The Assembly debated the motion in January 2016. The then Minister for Public Services stated that ‘significant parts of the Bill relate specifically to public services that are clearly devolved, and it is not acceptable for the UK Government to try to impose it on Wales’.
The 2014 Supreme Court ruling
In September 2015 the First Minister issued a written statement in which he argued that the 2014 Supreme Court ruling on the Agriculture Sector (Wales) Bill meant that the Assembly was right to withhold its consent to the Trade Union Bill.
The 2014 ruling said that although employment was not listed as a devolved subject in Schedule 7 of the Government of Wales Act 2006, agriculture was and the contents of the Agriculture Sector (Wales) Bill related to it. Something does not have to be fully within devolved legislative competence in order for it to be within the competence of the Assembly.
In January 2016 a leaked letter from the UK Minister for Skills to other UK Ministers came to light. This showed that legal advice to the UK Government suggested there was a strong case that the Trade Union Bill’s provisions were reserved in relation to Scotland, but that the UK Government had a ‘very weak case’ in relation to Wales because of the precedent set by the Supreme Court ruling.
The Assembly voted to withhold legislative consent to the Bill by 43 votes to 13.
In April 2016, at report stage in the House of Lords, Labour, Plaid Cymru and Liberal Democrat peers put down amendments to disapply parts of the Bill to Welsh public bodies, but the UK Government rejected the arguments and the amendments were withdrawn.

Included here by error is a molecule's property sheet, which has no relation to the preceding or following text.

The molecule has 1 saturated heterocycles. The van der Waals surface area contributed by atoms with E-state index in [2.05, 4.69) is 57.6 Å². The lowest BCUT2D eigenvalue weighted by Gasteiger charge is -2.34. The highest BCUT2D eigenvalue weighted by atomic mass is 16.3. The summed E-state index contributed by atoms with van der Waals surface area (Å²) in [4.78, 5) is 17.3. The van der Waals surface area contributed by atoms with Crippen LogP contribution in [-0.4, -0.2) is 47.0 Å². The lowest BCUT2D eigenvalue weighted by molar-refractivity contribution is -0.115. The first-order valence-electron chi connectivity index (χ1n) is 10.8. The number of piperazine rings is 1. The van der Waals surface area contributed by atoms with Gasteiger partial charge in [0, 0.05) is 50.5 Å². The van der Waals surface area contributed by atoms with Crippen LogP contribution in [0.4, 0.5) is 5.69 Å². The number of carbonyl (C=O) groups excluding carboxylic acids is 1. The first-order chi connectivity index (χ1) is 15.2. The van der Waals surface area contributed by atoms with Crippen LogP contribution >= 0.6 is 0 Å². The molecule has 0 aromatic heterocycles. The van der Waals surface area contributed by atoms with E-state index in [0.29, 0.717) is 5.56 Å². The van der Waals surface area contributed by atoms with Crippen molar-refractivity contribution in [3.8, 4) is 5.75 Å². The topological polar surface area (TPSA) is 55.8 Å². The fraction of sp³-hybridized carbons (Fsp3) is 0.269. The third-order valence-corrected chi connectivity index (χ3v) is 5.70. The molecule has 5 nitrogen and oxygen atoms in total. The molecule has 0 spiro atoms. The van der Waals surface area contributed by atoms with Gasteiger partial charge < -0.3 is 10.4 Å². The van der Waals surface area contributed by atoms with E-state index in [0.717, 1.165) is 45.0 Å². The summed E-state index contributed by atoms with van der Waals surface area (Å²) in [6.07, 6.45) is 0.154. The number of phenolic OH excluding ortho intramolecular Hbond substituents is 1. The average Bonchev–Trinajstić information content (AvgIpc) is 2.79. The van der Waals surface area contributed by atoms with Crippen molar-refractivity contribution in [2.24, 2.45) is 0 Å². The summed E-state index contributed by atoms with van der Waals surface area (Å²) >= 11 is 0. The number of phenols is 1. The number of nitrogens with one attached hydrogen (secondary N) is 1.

In his closing comments in the debate on the motion the then Minister for Public Services indicated that, if re-elected to the Assembly, the Welsh Government would ‘move very swiftly after the May election to introduce what I will, for today’s purposes, call the trade union disapplication (Wales) Bill’. He said that he would use this to remove the contested clauses from the UK Bill.
Should the Assembly pass such a Bill, the UK Government would need to decide whether to refer it to the Supreme Court to determine whether it is within the Assembly’s competence. Given that the UK Government’s own legal advice says that is has a ‘very weak case’, there is some risk in pursuing this course of action.
On the other hand, the Welsh Government and the Assembly would need to act quickly. The Wales Bill, which the UK Government intends to introduce soon, will reconfigure Welsh devolution by introducing a reserved powers model. This would make the devolution model similar to that in Scotland with the likely effect that the UK Trade Union Bill would be deemed outside the Assembly’s competence.
- Research Service, The Agriculture Sector (Wales) Bill: Supreme Court Ruling, (2014)
- UK Government, Trade Union Bill (2015-16)
- Welsh Government, The UK Government’s Trade Union Bill (2015)